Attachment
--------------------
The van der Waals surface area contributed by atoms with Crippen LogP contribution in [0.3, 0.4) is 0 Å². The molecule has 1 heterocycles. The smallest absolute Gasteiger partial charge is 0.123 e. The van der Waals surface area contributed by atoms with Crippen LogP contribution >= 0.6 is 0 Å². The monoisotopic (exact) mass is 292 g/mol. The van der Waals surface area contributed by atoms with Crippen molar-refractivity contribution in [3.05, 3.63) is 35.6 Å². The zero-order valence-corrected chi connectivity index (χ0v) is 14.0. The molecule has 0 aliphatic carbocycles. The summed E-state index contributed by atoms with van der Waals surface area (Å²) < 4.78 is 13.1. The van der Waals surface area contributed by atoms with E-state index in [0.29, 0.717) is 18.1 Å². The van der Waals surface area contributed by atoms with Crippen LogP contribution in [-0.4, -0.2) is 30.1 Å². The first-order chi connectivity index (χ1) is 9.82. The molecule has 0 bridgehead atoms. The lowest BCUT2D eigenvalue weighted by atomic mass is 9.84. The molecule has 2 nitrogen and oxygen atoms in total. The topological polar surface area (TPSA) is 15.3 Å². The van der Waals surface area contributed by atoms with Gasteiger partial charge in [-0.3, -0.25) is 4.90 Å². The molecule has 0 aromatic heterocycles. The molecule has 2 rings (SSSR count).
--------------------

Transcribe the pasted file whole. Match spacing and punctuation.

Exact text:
The van der Waals surface area contributed by atoms with Crippen LogP contribution in [0.3, 0.4) is 0 Å². The molecule has 1 heterocycles. The smallest absolute Gasteiger partial charge is 0.123 e. The van der Waals surface area contributed by atoms with Crippen LogP contribution >= 0.6 is 0 Å². The monoisotopic (exact) mass is 292 g/mol. The van der Waals surface area contributed by atoms with Crippen molar-refractivity contribution in [3.05, 3.63) is 35.6 Å². The zero-order valence-corrected chi connectivity index (χ0v) is 14.0. The molecule has 0 aliphatic carbocycles. The summed E-state index contributed by atoms with van der Waals surface area (Å²) < 4.78 is 13.1. The van der Waals surface area contributed by atoms with E-state index in [0.29, 0.717) is 18.1 Å². The van der Waals surface area contributed by atoms with Crippen LogP contribution in [-0.4, -0.2) is 30.1 Å². The first-order chi connectivity index (χ1) is 9.82. The molecule has 0 bridgehead atoms. The lowest BCUT2D eigenvalue weighted by atomic mass is 9.84. The molecule has 2 nitrogen and oxygen atoms in total. The topological polar surface area (TPSA) is 15.3 Å². The van der Waals surface area contributed by atoms with Gasteiger partial charge in [-0.3, -0.25) is 4.90 Å². The molecule has 0 aromatic heterocycles. The molecule has 2 rings (SSSR count).